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"No one likes being tethered to a power outlet or lugging around a portable charger. The human body is an abundant source of energy. We thought - why not harness it to produce our own power?" said Qiaoqiang Gan, associate professor at University at Buffalo in the US.
Triboelectric charging occurs when certain materials become electrically charged after coming into contact with a different material. Most everyday static electricity is triboelectric.
Researchers have proposed numerous nanogenerators that utilise the triboelectric effect; however, most are difficult to manufacture (requiring complex lithography) or are not cost effective.
It consists of two thin layers of gold, with polydimethylsiloxane (PDMS) - a silicon-based polymer used in contact lenses - sandwiched in between.
Key to the device is that one layer of gold is stretched, causing it to crumple upon release and create what looks like a miniature mountain range.
When that force is reapplied, for example from a finger bending, the motion leads to friction between the gold layers and PDMS.
"This causes electrons to flow back and forth between the gold layers. The more friction, the greater the amount of power is produced," said Yun Xu, professor at CAS.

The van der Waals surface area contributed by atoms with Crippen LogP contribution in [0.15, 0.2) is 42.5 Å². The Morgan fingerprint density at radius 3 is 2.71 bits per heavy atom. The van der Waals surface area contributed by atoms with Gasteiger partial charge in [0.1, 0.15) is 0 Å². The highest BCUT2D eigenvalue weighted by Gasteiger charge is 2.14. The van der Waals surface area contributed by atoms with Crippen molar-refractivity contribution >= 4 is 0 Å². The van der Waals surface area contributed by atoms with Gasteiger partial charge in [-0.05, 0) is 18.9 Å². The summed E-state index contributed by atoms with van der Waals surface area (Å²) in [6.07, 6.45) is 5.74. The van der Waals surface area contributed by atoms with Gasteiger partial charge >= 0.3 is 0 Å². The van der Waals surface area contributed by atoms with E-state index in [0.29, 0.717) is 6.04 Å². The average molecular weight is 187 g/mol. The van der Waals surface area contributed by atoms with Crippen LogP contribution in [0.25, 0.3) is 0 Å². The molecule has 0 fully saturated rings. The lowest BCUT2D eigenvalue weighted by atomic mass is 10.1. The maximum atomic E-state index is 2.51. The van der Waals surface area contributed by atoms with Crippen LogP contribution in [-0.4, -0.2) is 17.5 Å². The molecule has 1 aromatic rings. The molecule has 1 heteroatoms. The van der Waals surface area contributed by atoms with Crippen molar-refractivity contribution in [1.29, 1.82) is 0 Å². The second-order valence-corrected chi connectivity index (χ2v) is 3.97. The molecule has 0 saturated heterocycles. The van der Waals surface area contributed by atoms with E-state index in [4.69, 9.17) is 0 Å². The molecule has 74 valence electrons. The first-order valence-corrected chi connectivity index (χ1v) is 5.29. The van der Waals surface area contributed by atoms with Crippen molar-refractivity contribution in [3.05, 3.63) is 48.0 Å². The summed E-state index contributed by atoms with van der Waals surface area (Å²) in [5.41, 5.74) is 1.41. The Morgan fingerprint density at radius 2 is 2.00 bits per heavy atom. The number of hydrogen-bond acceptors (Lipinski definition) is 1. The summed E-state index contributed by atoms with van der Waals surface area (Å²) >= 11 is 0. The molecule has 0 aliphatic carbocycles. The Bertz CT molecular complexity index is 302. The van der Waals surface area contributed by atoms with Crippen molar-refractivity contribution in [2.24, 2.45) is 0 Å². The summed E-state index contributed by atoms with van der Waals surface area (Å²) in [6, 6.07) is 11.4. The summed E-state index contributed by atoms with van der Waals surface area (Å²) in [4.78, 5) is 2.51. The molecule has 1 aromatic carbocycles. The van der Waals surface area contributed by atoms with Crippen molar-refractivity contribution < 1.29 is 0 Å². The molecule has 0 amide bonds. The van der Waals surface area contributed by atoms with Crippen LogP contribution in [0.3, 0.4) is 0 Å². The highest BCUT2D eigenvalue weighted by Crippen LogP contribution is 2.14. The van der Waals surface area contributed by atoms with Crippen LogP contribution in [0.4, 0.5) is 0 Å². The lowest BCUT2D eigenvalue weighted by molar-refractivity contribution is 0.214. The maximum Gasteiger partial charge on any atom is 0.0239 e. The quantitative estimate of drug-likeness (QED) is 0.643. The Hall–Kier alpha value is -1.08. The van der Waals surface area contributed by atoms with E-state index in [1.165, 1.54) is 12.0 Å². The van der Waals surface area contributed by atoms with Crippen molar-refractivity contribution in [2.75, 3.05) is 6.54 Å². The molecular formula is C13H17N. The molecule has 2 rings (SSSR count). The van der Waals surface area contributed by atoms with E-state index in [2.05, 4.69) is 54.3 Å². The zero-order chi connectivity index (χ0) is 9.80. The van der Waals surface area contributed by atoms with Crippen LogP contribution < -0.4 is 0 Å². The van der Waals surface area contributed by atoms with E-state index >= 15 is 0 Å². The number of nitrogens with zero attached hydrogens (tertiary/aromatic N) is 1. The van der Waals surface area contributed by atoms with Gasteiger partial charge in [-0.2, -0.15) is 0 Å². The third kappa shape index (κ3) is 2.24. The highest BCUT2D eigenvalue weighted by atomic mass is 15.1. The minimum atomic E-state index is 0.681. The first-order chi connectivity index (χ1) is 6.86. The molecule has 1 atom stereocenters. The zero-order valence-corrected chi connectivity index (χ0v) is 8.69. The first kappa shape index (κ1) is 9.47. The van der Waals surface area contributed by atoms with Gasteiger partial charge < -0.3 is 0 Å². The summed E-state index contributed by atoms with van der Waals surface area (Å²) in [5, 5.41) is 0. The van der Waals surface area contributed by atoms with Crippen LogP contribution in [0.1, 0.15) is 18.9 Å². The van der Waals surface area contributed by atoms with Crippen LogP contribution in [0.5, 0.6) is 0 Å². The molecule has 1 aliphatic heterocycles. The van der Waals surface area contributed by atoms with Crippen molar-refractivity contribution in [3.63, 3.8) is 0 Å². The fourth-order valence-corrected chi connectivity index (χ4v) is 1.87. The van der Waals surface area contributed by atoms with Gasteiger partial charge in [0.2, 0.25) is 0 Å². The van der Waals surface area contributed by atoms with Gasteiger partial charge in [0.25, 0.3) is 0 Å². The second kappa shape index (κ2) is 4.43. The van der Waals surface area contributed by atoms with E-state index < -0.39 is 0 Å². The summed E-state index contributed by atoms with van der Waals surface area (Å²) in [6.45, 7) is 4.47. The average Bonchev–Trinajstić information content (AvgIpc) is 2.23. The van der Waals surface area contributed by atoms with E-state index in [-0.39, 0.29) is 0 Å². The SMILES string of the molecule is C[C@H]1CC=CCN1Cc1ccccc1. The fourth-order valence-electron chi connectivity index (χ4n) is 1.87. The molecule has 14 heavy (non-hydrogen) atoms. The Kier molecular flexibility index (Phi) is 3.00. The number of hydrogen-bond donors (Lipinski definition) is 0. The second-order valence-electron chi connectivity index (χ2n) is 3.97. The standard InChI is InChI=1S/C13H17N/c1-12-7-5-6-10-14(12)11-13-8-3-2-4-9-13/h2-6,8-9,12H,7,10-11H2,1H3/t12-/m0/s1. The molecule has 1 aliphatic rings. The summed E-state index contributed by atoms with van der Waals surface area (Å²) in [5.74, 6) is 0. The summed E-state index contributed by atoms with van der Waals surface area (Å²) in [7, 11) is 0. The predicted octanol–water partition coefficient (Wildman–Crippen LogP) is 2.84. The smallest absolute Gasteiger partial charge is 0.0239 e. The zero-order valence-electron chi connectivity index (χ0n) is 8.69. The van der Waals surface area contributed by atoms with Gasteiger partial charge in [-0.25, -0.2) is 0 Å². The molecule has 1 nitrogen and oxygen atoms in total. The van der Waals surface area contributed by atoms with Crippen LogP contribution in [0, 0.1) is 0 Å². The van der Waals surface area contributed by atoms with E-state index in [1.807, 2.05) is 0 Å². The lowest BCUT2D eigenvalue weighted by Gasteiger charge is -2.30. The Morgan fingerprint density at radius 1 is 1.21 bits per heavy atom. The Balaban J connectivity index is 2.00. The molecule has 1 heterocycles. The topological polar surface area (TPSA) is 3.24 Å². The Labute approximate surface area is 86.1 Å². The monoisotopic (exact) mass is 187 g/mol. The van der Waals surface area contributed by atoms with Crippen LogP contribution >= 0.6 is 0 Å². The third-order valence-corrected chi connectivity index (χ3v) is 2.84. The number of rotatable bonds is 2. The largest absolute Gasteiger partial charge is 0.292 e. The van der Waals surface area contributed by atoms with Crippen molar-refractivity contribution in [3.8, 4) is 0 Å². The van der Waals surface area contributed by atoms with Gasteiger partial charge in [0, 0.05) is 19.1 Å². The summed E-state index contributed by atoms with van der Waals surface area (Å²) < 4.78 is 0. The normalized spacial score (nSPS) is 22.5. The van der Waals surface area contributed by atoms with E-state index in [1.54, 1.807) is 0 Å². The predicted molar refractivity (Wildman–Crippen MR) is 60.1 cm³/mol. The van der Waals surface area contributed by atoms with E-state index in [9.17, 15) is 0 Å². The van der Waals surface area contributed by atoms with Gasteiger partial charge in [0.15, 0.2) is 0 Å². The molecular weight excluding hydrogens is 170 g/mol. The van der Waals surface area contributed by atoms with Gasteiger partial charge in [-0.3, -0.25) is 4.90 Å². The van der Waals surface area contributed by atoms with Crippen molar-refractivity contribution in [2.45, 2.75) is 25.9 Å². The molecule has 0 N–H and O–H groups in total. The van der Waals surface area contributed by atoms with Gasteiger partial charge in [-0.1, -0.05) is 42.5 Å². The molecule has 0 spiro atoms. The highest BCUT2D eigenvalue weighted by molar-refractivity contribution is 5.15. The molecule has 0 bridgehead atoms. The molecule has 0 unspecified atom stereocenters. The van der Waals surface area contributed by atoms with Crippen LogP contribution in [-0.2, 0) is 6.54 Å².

The tab - measuring 1.5 centimeters long and 1 centimeter wide - delivered a maximum voltage of 124 volts, a maximum current of 10 microamps and a maximum power density of 0.22 millwatts per square centimeter.
That is enough to light 48 red LED lights simultaneously, although it is can not quickly charge smartphones, according to the study published in the journal Nano Energy.
The team plans to use larger pieces of gold, which when stretched and folded together are expected to deliver even more electricity.
Researchers are also working on developing a portable battery to store energy produced by the tab. They envision the system serving as a power source for various wearable and self-powered electronic devices.